Results

Only one patient could not be classified, 5 were classified in GI (1 GIa, 4 GIb), 15 in GII (7 GIIa, 8 GIIb), and 5 in GIII (1 GIIIa, 4 GIIIb). When subgroups (a) and (b) were combined, 16 of the 25 assessed parameters revealed a statistically significant difference (P-level < 0.05) between at least two groups. In particular, the maximum knee flexion in swing and the total amplitude of hip flexion-extension were significantly different between groups.

Discussion – conclusion

This classification can be performed in regular clinical practice (using clinical evaluation and video records). It should thus ease the development of clinical management algorithms and the efficiency assessment of related therapies.

Source: Proposition of a classification of adult patients with hemiparesis in chronic phase – ScienceDirect

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[Abstract] A survey on sEMG control strategies of wearable hand exoskeleton for rehabilitation

Abstract:

Surface electromyographic (sEMG) signals is one most commonly used control source of exoskeleton for hand rehabilitation. Due to the characteristics of non-invasive, convenient collection and safety, sEMG can conform to the particularity of hemiplegic patients’ physiological state and directly reflect human’s neuromuscular activity. By way of collecting, analyzing and processing, sEMG signals corresponding to identify the target movement model would be translated into robot movement control instructions and input into hand rehabilitation exoskeleton controller. Then patients’ hand can be directed to achieve the realization of the similar action finally. In this paper, the recent key technologies of sEMG-based control for hand rehabilitation robots are reviewed. Then a summarization of controlling technology principle and methods of sEMG signal processing employed by the hand rehabilitation exoskeletons is presented. Finally suitable processing methods of multi-channel sEMG signals for the controlling of hand rehabilitation exoskeleton are put forward tentatively and the practical application in hand exoskeleton control is commented also.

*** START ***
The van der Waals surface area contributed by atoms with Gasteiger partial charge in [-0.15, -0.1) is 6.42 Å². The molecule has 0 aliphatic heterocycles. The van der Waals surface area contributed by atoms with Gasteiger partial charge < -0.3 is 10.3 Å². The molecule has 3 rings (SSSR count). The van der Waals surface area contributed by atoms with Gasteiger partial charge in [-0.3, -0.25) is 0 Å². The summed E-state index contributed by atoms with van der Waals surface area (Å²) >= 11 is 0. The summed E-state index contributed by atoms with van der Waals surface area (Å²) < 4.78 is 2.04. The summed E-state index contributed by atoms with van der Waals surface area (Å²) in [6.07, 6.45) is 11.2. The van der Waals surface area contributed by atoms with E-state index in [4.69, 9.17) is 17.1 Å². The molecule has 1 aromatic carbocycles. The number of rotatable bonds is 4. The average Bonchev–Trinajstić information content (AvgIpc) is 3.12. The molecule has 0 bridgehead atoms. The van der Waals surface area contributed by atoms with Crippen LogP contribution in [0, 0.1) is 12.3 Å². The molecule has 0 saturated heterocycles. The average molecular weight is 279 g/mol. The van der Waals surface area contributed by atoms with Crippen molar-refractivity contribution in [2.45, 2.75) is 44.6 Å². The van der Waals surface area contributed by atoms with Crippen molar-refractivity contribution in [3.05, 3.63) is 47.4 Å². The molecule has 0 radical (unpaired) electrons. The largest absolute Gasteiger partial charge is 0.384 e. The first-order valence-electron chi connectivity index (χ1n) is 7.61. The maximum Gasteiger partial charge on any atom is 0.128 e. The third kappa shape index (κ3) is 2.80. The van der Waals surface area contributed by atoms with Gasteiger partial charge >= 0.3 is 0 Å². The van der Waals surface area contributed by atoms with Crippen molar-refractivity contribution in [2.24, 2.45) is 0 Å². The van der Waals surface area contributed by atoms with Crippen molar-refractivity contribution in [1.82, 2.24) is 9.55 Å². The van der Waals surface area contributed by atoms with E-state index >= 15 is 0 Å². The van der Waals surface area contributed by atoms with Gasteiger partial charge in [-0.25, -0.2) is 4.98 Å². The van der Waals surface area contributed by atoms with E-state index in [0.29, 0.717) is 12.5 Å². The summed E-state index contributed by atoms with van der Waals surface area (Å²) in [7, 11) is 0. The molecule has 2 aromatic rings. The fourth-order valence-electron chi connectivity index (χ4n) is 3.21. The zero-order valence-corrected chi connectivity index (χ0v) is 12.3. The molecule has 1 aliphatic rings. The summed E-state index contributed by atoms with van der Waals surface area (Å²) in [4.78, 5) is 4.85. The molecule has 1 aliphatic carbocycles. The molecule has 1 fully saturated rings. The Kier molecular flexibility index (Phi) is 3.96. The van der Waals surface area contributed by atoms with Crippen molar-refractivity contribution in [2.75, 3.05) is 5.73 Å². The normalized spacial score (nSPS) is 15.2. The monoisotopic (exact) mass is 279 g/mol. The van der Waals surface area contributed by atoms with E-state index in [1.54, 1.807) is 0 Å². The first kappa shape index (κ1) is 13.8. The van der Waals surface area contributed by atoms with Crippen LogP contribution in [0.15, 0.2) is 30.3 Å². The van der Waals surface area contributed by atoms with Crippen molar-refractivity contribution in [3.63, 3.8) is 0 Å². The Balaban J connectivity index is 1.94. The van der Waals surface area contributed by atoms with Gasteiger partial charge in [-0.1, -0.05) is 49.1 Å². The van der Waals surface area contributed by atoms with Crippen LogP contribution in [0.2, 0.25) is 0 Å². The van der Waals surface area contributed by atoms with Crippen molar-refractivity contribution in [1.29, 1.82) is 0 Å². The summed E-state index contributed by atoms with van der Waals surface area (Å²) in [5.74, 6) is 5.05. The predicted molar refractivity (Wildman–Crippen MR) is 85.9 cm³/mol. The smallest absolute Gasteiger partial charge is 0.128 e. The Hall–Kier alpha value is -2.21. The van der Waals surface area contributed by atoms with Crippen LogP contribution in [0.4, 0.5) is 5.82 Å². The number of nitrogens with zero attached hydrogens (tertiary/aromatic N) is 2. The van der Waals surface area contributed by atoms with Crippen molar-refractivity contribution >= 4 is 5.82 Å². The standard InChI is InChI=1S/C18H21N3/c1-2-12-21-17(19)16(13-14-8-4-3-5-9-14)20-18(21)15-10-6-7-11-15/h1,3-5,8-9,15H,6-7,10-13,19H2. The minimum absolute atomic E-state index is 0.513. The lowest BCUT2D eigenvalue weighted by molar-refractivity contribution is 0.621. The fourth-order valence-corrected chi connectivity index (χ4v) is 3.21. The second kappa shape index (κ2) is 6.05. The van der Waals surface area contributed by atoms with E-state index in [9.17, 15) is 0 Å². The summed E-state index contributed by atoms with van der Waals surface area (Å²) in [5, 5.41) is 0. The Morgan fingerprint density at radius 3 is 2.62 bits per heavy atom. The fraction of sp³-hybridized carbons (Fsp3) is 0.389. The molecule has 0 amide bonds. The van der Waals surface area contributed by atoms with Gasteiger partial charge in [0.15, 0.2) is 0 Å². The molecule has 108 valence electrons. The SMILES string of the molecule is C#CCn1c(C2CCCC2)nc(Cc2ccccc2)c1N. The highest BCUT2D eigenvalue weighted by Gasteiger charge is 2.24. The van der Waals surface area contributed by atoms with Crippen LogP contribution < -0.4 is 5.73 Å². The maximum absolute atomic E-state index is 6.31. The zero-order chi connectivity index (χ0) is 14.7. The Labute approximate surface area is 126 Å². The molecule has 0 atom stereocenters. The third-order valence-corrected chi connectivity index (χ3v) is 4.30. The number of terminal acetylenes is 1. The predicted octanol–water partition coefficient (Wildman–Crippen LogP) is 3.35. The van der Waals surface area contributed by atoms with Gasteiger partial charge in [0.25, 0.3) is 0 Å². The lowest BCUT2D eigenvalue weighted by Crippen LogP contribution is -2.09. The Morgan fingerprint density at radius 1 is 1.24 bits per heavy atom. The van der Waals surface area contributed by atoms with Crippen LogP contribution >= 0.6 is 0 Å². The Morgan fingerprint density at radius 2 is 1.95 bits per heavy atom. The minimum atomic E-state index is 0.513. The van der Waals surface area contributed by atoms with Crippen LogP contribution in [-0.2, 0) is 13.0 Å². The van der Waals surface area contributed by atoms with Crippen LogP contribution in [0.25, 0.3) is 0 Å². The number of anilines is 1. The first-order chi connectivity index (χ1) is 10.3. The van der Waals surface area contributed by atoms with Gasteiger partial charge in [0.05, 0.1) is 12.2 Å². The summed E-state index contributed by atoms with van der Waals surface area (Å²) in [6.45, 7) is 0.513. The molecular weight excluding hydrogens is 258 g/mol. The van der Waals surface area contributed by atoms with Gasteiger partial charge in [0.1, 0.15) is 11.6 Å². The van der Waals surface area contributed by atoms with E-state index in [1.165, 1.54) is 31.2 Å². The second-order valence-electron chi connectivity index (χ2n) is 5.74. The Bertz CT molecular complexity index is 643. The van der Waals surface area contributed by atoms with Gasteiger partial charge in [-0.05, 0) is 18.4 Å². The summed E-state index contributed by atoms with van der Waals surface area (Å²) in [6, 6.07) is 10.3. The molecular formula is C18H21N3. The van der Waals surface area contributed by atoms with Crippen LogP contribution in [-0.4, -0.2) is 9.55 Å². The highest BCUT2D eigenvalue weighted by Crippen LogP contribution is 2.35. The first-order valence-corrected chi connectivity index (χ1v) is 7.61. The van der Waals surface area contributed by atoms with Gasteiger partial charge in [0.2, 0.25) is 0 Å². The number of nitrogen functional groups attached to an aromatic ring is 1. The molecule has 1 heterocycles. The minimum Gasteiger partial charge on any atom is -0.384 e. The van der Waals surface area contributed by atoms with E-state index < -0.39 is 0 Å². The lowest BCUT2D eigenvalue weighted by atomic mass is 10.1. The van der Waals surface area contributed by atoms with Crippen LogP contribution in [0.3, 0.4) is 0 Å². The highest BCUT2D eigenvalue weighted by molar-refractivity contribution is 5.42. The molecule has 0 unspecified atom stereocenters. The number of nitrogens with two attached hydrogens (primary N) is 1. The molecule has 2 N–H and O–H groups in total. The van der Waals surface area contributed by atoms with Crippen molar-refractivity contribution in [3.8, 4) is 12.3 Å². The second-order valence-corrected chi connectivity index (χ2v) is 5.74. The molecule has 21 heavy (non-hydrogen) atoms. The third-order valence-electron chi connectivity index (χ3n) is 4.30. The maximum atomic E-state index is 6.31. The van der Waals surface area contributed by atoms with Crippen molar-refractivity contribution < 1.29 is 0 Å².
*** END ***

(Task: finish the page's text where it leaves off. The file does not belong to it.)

Source: A survey on sEMG control strategies of wearable hand exoskeleton for rehabilitation – IEEE Xplore Document

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[REVIEW] Background Concepts in Stroke Rehabilitation | EBRSR – Evidence-Based Review of Stroke Rehabilitation – Full Text PDF

Abstract

Essential to stroke rehabilitation is the accurate diagnosis and management of neurological deficits. Stroke affects the physical, psychological, and emotional health of the patient and often results in long-term disability. As well, stroke severity and location can impact the brain’s mechanisms of reorganization and the patient’s rehabilitation needs. This review focuses on post-stroke outcomes and the impact of rehabilitation. Various recovery models and time courses for specific functions are highlighted. As well, research concerning stroke rehabilitation’s role in cortical reorganization is reviewed.

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via Background Concepts in Stroke Rehabilitation | EBRSR – Evidence-Based Review of Stroke Rehabilitation.